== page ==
Every so often, we are fortunate to have one of our readers provide some great content for the site. Dave Laidig is an attorney in Minnesota, currently supporting a multi-national corporation as contracts counsel. Dave coordinates sales, marketing, finance and technical departments for an information content provider in the pursuit of business opportunities, and serves as the authorized negotiator for contracts with government entities. He earned a Master’s degree in Psychology with an emphasis on research methods and statistics; and undergraduate degrees in Psychology and Sociology. He has presented seminars and published articles in the field of government contracts, but prefers to discuss the inner workings of the business of sports to those who will listen. Thanks to Dave for his great insights….we are listening!
“You cannot say you are happy when you didn’t win.” Arsene Wenger
On pitches across America, and across the globe, the implicit assumption is that the purpose of taking the field is to win. Otherwise, why compete? And the universal desire to win creates a demand for the best players, raising their salaries. With an additional assumption of an efficient labor market, team salaries should reflect the relative talent levels on each team. Consequently, teams with larger payrolls should have more wins than those with lesser payrolls.
However, over the last four years, MLS team salaries have not been related to regular-season wins (or points for that matter). Specifically, the correlation between team salary and wins is a tiny .09 and is not statistically significant. Viewed another way, team salaries explain only 1% of the variation in wins, leaving the other 99% to other unidentified factors. Using the same data to create a regression equation, we learn that a team gets an additional win for every $10 Million in team salary. Interestingly, although still not significant in a statistical sense, the number of salaried players has a greater influence on wins than the teams’ salaries (correlation of .14). Regardless of method, increased spending by MLS teams on salaries has not lead to a corresponding increase in league wins.
Hopefully, one recent trend worth noting is that the correlation between salaries and wins has been increasing (-.199, -.283, .000, .560 over the last four years). Because of the small sample sizes, one should not place too much emphasis on the 2010 data as it easily could be a fluke year. It is possible that teams may be making better choices, but verifying this would require a few more years with similar results. But analyzed in isolation, the 2010 salaries were significantly related to wins and accounted for about 30% of the variance in wins. For 2010, an additional win cost $2.5 Million in salary, an increase in efficiency over the historical trend.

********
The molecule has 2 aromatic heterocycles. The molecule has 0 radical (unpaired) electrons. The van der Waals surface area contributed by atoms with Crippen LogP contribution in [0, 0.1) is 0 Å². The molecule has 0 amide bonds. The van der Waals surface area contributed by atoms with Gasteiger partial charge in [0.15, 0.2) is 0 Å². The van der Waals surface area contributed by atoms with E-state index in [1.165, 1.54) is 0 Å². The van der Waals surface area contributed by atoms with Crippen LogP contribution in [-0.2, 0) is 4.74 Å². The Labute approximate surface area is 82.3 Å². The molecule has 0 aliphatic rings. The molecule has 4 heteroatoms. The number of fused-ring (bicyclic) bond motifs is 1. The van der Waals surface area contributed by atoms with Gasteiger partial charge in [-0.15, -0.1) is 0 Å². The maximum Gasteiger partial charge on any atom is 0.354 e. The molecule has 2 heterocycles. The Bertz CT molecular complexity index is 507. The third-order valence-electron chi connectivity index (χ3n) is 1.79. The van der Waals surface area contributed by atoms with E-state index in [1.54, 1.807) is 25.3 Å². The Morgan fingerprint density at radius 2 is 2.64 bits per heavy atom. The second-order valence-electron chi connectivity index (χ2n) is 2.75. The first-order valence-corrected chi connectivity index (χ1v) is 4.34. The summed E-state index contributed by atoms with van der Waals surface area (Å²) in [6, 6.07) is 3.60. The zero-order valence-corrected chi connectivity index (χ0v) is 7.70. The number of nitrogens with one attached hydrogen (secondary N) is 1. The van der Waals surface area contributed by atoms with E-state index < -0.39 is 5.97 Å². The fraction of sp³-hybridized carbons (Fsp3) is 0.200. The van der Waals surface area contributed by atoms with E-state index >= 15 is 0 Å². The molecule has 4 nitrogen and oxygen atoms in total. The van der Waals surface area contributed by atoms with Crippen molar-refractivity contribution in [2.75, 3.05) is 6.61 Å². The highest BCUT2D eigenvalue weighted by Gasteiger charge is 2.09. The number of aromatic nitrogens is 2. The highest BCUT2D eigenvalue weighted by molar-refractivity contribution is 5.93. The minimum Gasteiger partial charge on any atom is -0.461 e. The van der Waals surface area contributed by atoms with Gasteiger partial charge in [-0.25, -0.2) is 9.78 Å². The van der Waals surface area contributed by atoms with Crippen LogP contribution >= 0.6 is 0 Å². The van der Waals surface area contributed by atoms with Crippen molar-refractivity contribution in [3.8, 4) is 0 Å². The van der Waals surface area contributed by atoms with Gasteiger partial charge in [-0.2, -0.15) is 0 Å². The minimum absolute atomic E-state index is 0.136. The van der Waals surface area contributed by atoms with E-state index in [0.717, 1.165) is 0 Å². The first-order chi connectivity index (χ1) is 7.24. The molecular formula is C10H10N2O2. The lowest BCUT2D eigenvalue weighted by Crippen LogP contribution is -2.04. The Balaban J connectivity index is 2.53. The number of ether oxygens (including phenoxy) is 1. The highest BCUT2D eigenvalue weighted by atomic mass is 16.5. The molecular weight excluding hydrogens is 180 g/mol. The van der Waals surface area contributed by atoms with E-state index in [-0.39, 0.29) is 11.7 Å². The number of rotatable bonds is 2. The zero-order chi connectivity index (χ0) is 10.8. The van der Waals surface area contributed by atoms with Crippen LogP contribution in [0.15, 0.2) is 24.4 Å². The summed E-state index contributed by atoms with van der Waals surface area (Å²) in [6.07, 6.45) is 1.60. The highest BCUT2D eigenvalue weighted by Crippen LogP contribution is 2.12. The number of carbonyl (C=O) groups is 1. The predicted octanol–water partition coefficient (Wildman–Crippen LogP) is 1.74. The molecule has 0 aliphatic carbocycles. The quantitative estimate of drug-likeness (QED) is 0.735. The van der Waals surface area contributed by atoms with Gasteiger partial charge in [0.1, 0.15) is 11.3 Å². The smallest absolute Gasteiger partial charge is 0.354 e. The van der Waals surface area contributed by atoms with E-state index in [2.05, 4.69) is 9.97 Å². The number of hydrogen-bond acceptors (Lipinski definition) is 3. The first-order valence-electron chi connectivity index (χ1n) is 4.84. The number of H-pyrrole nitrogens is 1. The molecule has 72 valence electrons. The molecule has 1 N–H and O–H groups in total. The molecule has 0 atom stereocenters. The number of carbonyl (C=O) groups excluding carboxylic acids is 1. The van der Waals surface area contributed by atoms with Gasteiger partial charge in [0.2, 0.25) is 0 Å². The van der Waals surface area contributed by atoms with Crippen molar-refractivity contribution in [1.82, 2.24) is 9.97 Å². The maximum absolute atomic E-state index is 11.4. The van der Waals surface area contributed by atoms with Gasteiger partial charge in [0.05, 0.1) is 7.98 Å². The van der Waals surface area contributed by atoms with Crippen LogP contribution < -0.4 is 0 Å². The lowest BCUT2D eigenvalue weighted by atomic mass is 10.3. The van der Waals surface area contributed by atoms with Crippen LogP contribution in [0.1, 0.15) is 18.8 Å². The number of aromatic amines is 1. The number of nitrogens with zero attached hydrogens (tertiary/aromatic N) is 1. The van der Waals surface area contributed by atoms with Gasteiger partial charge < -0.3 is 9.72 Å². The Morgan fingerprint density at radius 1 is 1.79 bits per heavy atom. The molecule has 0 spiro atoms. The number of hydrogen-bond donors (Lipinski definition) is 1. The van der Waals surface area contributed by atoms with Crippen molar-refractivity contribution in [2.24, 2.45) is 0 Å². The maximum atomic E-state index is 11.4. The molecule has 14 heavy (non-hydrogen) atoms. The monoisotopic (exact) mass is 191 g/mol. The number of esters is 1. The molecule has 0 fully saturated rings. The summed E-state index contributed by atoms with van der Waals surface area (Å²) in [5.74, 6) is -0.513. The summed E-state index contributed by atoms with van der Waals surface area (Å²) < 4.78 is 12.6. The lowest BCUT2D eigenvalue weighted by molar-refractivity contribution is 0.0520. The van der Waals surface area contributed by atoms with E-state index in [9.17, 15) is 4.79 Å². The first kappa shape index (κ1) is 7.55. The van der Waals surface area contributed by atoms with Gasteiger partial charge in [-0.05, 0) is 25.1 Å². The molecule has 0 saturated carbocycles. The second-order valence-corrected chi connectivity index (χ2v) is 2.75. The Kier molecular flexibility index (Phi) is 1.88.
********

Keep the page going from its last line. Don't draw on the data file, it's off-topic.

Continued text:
Because the overall weight of the data does not show a relationship between team salaries and increased wins, perhaps a more useful tool for management is a much simpler concept than a regression equation. Over the last four years, MLS teams average about $334,000 per win, or about $87,000 per point. For those teams spending more per win, one should be able to justify the added expense through increased revenue.
The big question is why MLS salaries were not related to victories over the last several years. One could simply assert it’s an artifact of a relatively new and growing league with resources directed to capital investments and marketing. One can identify the salary cap, even with designated player exemptions, as inducing teams to adopt similar labor acquisition strategies due to equally limited resources. Alternately, as an ironic twist, perhaps the high-priced players are called away to international duty so frequently that they do not make the impact they should. Or perhaps, at the salary range that MLS teams look for, the talent is relatively uniform. But because the increase in salaries has not necessarily lead to a competitive advantage, rational team managers must have other justifications for exceeding league averages for salary; higher ticket sales, attracting more business partners, or as a last resort – a novel approach to player valuation. Failure to obtain a sufficient return may start to affect front-office employment rates.
 Correlations are reported on a scale of -1 to 1, with zero meaning no relationship and 1 and -1 meaning a perfect relationship. A positive number means that as the predictor variable increases, the result increases (i.e., the variable move in the same direction). A negative number means that as the predictor variable increases, the result decreases and vice versa. Thus, a correlation of .6 and -.6 are equally strong, but show different types of connections between variables.
 And what’s a designated player or two between friends?
 About two-thirds of the teams have total salaries that fall within +/- 15% of the league’s median, not a whole lot of variation.